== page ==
Significantly, according to media reports, Islamabad had started evacuating civilians from forward areas on the Pakistani side before launching the present barrage against civilian populations on the Indian side.
There has been tremendous speculation regarding Islamabad's motives for the present escalation. While it is impossible to enter the minds of Pakistan's military and political leadership, it is useful to notice that, through all phases of such cross border interventions, both before and after the signing of the CFA in 2003, the prelude to the onset of winter has been the 'season' for such escalation, as terrorist handlers on the Pakistani side provide fire cover for the last batches of infiltrators before the snows shut down the mountain passes. Such a motive would be stronger at present, as Indian Forces have been remarkably successful in interdicting recent attempts at infiltration. According to the SATP database, the current year has, thus far, recorded a total of 29 infiltration bids—25 along the LoC and four along the IB. At least nine terrorists have been killed in retaliatory action by the SFs (data till October 12, 2014). The same period in year 2013 had recorded 39 infiltration bids—35 along the LoC and another four at the IB, and at least 50 terrorists were killed in the response by SFs.
Nevertheless, an unnamed official at the Department of Internal Security and J&K Affairs at the union ministry of home affairs (MHA), disclosed, on August 31, 2014, that about 60 terrorists had succeeded in entering J&K in 2014: “The first successful infiltration bid has taken place in May this year in Keran Sector of Kupwara district in which 14 terrorists entered the Valley. There have been eight more successful infiltration bids so far in 2014... Of 60 infiltrated terrorists, the forces have killed 14 in different encounters so far.” According to the official data, the number of successful infiltrations stood at 100 in 2013; 121 in 2012; and 52 in 2011.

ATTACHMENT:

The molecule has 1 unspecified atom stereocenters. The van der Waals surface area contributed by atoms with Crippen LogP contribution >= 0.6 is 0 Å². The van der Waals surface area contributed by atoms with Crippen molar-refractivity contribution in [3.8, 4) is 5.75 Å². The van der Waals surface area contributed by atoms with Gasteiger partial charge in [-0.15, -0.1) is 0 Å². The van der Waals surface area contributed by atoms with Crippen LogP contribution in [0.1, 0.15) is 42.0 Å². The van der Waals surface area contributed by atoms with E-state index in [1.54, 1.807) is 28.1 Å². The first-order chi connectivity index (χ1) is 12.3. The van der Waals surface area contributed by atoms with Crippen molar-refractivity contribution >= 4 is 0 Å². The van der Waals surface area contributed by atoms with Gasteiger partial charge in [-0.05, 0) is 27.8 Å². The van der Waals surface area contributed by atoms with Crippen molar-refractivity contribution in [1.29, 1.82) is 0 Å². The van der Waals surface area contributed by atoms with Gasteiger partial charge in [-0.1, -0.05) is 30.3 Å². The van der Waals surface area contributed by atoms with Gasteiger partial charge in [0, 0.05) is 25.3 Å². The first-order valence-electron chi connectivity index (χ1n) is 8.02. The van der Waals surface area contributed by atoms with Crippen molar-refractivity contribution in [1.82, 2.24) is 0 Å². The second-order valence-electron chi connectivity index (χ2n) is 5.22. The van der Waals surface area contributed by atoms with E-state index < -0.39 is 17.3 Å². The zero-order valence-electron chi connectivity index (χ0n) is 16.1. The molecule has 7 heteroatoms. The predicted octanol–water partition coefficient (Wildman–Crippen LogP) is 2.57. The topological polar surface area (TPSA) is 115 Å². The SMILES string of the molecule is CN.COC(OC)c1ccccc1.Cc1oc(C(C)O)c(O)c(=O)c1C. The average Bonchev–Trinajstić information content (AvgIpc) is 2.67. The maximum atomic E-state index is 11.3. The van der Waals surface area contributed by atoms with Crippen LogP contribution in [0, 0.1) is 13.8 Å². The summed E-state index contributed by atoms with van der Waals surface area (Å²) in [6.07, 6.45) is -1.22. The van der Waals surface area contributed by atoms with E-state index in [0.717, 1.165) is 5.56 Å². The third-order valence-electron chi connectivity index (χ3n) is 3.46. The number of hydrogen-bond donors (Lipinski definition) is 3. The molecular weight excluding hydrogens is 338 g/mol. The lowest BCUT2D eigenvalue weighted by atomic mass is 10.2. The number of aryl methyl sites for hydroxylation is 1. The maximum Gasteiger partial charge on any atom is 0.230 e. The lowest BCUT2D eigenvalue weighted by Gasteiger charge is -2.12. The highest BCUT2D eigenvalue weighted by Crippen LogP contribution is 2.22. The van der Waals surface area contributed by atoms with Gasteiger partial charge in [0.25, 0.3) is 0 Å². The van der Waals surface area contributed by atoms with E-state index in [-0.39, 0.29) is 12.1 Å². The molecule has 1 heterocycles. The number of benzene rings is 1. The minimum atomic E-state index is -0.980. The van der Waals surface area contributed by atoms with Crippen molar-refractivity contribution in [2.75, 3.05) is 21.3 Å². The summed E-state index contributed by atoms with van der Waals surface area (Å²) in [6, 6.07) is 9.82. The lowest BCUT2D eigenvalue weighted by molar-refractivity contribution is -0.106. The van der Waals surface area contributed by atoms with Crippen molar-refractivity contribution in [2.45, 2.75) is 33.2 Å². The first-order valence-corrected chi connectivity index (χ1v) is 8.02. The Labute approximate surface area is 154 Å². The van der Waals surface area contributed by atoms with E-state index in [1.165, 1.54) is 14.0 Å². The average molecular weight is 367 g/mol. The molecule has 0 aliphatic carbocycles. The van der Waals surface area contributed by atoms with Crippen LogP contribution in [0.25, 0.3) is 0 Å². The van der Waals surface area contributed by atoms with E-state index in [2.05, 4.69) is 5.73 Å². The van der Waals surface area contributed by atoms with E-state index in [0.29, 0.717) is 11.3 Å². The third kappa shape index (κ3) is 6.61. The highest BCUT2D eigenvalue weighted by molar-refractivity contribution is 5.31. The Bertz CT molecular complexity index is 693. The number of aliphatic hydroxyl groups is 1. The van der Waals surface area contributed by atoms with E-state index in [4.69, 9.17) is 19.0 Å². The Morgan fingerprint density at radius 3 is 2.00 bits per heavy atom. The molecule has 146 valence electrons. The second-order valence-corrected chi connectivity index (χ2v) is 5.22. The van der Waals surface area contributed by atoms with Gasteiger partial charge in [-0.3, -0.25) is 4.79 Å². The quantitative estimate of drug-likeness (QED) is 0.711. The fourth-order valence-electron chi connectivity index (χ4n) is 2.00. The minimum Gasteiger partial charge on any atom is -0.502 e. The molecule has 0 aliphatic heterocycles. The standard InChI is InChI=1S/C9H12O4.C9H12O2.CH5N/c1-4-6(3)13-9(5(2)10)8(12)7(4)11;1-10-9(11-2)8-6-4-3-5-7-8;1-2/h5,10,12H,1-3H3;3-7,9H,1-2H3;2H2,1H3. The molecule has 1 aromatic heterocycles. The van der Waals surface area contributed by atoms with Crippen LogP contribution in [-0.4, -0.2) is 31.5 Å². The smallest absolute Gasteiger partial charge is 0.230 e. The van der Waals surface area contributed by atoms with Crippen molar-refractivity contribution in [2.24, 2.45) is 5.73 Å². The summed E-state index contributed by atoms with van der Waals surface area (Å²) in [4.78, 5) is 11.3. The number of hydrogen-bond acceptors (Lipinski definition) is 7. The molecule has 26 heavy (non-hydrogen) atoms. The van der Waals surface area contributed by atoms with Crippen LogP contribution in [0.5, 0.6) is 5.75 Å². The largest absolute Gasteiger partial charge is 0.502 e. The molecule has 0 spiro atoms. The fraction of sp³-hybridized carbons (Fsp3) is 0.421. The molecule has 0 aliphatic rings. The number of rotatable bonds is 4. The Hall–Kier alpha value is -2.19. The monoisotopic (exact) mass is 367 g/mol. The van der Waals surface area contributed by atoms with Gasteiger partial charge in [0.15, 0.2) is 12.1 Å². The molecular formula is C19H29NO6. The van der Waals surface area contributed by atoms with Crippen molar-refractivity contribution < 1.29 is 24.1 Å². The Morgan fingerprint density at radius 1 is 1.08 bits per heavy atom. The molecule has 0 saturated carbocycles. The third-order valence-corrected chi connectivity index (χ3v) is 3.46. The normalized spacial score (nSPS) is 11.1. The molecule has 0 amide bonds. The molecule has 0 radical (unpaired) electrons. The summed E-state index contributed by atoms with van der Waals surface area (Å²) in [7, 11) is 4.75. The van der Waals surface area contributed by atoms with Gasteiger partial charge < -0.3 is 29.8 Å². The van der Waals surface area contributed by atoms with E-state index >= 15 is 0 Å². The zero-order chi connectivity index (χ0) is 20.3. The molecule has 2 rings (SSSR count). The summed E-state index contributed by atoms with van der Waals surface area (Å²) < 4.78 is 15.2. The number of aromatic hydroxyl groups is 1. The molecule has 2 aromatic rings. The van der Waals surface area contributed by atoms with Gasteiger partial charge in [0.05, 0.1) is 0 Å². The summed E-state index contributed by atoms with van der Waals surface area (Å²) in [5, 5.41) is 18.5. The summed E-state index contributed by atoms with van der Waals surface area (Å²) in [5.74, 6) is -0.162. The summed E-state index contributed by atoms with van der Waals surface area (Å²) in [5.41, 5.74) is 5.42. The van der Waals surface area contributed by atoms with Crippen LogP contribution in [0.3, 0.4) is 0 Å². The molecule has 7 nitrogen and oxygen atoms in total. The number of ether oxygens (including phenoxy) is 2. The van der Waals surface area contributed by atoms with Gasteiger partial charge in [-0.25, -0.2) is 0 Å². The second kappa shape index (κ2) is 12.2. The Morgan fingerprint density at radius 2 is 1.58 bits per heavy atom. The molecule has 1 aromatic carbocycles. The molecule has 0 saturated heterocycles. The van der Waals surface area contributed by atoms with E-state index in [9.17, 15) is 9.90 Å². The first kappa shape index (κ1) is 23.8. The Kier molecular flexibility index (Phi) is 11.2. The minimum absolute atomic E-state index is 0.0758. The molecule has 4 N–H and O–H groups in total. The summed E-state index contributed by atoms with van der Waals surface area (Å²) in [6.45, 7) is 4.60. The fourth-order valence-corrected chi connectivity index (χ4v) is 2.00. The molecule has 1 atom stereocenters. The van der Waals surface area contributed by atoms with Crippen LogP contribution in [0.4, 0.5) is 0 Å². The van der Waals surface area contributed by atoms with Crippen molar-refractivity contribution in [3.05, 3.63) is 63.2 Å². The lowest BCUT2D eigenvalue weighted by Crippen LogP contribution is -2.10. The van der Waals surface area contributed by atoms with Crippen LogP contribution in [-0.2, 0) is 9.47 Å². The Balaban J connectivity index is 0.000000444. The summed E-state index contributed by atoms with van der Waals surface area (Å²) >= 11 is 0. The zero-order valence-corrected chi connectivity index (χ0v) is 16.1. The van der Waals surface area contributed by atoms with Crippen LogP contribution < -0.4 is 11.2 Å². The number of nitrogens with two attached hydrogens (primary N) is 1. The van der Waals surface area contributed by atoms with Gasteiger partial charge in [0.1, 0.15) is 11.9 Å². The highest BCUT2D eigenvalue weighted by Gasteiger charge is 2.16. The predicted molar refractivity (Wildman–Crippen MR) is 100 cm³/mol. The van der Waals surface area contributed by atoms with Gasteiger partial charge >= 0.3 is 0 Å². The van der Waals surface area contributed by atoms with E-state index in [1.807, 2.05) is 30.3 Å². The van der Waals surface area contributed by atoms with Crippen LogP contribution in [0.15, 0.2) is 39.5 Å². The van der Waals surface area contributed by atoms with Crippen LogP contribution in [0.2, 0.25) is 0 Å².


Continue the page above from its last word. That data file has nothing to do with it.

Pakistan's interest in destabilizing the environment in J&K before the Assembly elections may also partially explain the current escalation. The election process would already have begun, had massive floods not ravaged the state last month. Around 300 people died in the floods, which left hundreds of thousands homeless. The Pakistan Army would have a strong interest in pushing in a large number of terrorists into the Indian side, under cover of heavy firing, in an attempt to disrupt the electoral process. Crucially, Islamabad and its terrorist and separatist proxies in J&K have repeatedly failed to thwart the electoral process for a long time. Thus, during the last General Elections (2014), the sate recorded a 49.52 per cent voter turnout; and the Assembly Elections of 2008 saw polling by 61.42 per cent of the electorate.
Domestic turmoil may also be a contributory factor in Pakistan's present malfeasance, with the leadership attempting, as it often has done in the past, to divert public attention from internal crises by shifting focus to the 'Kashmir issue'. Significantly, beginning August 16, 2014, thousands of demonstrators belonging to the Imran Khan led-Pakistan Tehreek-e-Insaf (PTI) and cleric Tahir-ul-Qadri's Pakistan Awami Tehreek (PAT) have thronged the Red Zone in Islamabad—the seat of governance and the elite zone in Islamabad. Demonstrations against the government have repeatedly spiralled into violence. Both Imran Khan and Tahir-ul-Qadri appear hell bent on the removal of the civilian government, and there are strong perceptions that the campaign has the tacit support of the Army. Conspicuously, the relationship between the civilian government and the military has deteriorated sharply over the past year. Worse, on September 18, 2014, a murder case was registered against Pakistan Prime Minister Nawaz Sharif, his brother and Punjab Chief Minister Shahbaz Sharif, three federal ministers and top police officials, over the alleged killing of two persons during the August 30, 2014, clashes between the police and anti-government protesters in Islamabad.
Not surprisingly, Prime Minister Sharif, while addressing the 69th UN General Assembly session at the United Nations Headquarters in New York, on September 26, 2014, chose to stridently focus on the 'Kashmir issue',